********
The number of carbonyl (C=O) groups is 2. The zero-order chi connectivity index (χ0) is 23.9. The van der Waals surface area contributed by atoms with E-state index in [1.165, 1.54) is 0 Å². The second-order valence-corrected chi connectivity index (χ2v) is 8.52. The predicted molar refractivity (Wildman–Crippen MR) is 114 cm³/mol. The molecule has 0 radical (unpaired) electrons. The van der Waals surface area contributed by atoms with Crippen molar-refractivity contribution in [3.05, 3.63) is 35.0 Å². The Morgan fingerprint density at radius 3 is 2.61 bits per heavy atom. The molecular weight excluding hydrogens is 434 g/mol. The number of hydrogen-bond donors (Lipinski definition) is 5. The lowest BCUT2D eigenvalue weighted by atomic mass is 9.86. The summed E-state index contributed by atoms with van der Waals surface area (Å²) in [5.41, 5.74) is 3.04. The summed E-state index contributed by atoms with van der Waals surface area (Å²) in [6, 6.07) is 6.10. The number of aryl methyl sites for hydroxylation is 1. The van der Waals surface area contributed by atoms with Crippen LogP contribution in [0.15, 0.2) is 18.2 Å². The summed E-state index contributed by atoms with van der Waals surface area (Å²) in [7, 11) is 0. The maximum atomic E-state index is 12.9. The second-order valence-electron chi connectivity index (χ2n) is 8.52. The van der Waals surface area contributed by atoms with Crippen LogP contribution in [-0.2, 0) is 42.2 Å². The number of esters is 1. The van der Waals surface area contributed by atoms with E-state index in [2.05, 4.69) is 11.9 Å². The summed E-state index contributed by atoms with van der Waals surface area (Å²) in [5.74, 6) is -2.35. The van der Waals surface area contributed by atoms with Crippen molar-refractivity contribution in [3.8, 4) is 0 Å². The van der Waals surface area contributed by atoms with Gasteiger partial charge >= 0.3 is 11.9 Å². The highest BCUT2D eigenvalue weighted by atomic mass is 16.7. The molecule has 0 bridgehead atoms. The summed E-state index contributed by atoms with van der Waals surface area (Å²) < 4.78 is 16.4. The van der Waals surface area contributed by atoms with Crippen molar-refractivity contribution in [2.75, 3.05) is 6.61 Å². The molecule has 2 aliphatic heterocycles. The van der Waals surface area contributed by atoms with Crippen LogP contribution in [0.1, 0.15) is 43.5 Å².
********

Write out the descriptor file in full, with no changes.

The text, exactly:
The number of carbonyl (C=O) groups is 2. The zero-order chi connectivity index (χ0) is 23.9. The van der Waals surface area contributed by atoms with E-state index in [1.165, 1.54) is 0 Å². The second-order valence-corrected chi connectivity index (χ2v) is 8.52. The predicted molar refractivity (Wildman–Crippen MR) is 114 cm³/mol. The molecule has 0 radical (unpaired) electrons. The van der Waals surface area contributed by atoms with Crippen molar-refractivity contribution in [3.05, 3.63) is 35.0 Å². The Morgan fingerprint density at radius 3 is 2.61 bits per heavy atom. The molecular weight excluding hydrogens is 434 g/mol. The number of hydrogen-bond donors (Lipinski definition) is 5. The lowest BCUT2D eigenvalue weighted by atomic mass is 9.86. The summed E-state index contributed by atoms with van der Waals surface area (Å²) in [5.41, 5.74) is 3.04. The summed E-state index contributed by atoms with van der Waals surface area (Å²) in [6, 6.07) is 6.10. The number of aryl methyl sites for hydroxylation is 1. The van der Waals surface area contributed by atoms with Crippen LogP contribution in [0.15, 0.2) is 18.2 Å². The summed E-state index contributed by atoms with van der Waals surface area (Å²) in [7, 11) is 0. The maximum atomic E-state index is 12.9. The second-order valence-electron chi connectivity index (χ2n) is 8.52. The van der Waals surface area contributed by atoms with Crippen LogP contribution in [-0.2, 0) is 42.2 Å². The number of esters is 1. The van der Waals surface area contributed by atoms with E-state index in [2.05, 4.69) is 11.9 Å². The summed E-state index contributed by atoms with van der Waals surface area (Å²) in [5.74, 6) is -2.35. The van der Waals surface area contributed by atoms with Crippen molar-refractivity contribution in [3.8, 4) is 0 Å². The van der Waals surface area contributed by atoms with Gasteiger partial charge >= 0.3 is 11.9 Å². The highest BCUT2D eigenvalue weighted by atomic mass is 16.7. The molecule has 0 bridgehead atoms. The summed E-state index contributed by atoms with van der Waals surface area (Å²) < 4.78 is 16.4. The van der Waals surface area contributed by atoms with Crippen molar-refractivity contribution in [2.75, 3.05) is 6.61 Å². The molecule has 2 aliphatic heterocycles. The van der Waals surface area contributed by atoms with Crippen LogP contribution in [0.1, 0.15) is 43.5 Å².